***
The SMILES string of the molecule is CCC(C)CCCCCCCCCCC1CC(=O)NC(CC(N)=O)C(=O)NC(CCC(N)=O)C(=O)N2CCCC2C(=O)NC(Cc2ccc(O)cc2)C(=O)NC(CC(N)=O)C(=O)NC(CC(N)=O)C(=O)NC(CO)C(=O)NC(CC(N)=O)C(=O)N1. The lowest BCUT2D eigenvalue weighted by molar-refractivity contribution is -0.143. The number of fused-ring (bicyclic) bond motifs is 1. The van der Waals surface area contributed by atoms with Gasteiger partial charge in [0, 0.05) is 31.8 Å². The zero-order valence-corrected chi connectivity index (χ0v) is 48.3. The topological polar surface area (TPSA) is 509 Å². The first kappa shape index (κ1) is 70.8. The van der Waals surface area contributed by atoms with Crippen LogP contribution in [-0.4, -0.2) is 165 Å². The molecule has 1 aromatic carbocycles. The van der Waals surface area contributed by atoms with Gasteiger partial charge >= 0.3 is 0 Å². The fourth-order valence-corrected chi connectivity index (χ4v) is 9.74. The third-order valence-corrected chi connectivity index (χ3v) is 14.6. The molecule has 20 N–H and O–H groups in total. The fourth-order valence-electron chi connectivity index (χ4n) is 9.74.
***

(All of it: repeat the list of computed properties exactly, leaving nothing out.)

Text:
The SMILES string of the molecule is CCC(C)CCCCCCCCCCC1CC(=O)NC(CC(N)=O)C(=O)NC(CCC(N)=O)C(=O)N2CCCC2C(=O)NC(Cc2ccc(O)cc2)C(=O)NC(CC(N)=O)C(=O)NC(CC(N)=O)C(=O)NC(CO)C(=O)NC(CC(N)=O)C(=O)N1. The lowest BCUT2D eigenvalue weighted by molar-refractivity contribution is -0.143. The number of fused-ring (bicyclic) bond motifs is 1. The van der Waals surface area contributed by atoms with Gasteiger partial charge in [0, 0.05) is 31.8 Å². The zero-order valence-corrected chi connectivity index (χ0v) is 48.3. The topological polar surface area (TPSA) is 509 Å². The first kappa shape index (κ1) is 70.8. The van der Waals surface area contributed by atoms with Crippen LogP contribution in [-0.4, -0.2) is 165 Å². The molecule has 1 aromatic carbocycles. The van der Waals surface area contributed by atoms with Gasteiger partial charge >= 0.3 is 0 Å². The fourth-order valence-corrected chi connectivity index (χ4v) is 9.74. The third-order valence-corrected chi connectivity index (χ3v) is 14.6. The molecule has 20 N–H and O–H groups in total. The fourth-order valence-electron chi connectivity index (χ4n) is 9.74.